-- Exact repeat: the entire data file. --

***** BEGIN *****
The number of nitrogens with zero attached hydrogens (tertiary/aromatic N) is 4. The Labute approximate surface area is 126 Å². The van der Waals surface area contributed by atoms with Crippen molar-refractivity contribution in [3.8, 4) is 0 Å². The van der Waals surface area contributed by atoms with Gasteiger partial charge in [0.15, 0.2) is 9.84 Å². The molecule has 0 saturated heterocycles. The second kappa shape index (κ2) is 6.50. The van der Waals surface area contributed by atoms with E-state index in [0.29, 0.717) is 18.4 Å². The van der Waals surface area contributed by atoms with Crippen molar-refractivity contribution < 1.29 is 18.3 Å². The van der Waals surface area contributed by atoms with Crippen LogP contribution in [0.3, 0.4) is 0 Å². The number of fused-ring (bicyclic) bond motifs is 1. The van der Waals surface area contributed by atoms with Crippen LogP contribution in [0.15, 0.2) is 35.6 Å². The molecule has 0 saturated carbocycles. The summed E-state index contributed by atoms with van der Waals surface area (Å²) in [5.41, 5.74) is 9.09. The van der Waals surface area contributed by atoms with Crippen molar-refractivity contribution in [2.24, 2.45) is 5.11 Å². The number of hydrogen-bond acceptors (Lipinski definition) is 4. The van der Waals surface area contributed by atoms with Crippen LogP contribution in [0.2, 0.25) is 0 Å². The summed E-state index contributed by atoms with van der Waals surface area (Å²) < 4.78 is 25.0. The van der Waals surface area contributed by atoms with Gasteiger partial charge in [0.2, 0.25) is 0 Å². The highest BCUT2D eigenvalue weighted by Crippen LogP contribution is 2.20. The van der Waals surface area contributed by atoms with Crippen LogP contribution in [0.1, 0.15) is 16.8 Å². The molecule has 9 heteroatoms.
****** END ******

The number of nitrogens with zero attached hydrogens (tertiary/aromatic N) is 4. The Labute approximate surface area is 126 Å². The van der Waals surface area contributed by atoms with Crippen molar-refractivity contribution in [3.8, 4) is 0 Å². The van der Waals surface area contributed by atoms with Gasteiger partial charge in [0.15, 0.2) is 9.84 Å². The molecule has 0 saturated heterocycles. The second kappa shape index (κ2) is 6.50. The van der Waals surface area contributed by atoms with E-state index in [0.29, 0.717) is 18.4 Å². The van der Waals surface area contributed by atoms with Crippen molar-refractivity contribution < 1.29 is 18.3 Å². The van der Waals surface area contributed by atoms with Crippen LogP contribution in [0.3, 0.4) is 0 Å². The number of fused-ring (bicyclic) bond motifs is 1. The van der Waals surface area contributed by atoms with Crippen LogP contribution in [0.15, 0.2) is 35.6 Å². The molecule has 0 saturated carbocycles. The summed E-state index contributed by atoms with van der Waals surface area (Å²) in [5.41, 5.74) is 9.09. The van der Waals surface area contributed by atoms with Crippen molar-refractivity contribution in [2.24, 2.45) is 5.11 Å². The number of hydrogen-bond acceptors (Lipinski definition) is 4. The van der Waals surface area contributed by atoms with Crippen LogP contribution in [0.2, 0.25) is 0 Å². The summed E-state index contributed by atoms with van der Waals surface area (Å²) < 4.78 is 25.0. The van der Waals surface area contributed by atoms with Gasteiger partial charge in [0.2, 0.25) is 0 Å². The highest BCUT2D eigenvalue weighted by Crippen LogP contribution is 2.20. The van der Waals surface area contributed by atoms with Crippen LogP contribution in [0.1, 0.15) is 16.8 Å². The molecule has 9 heteroatoms.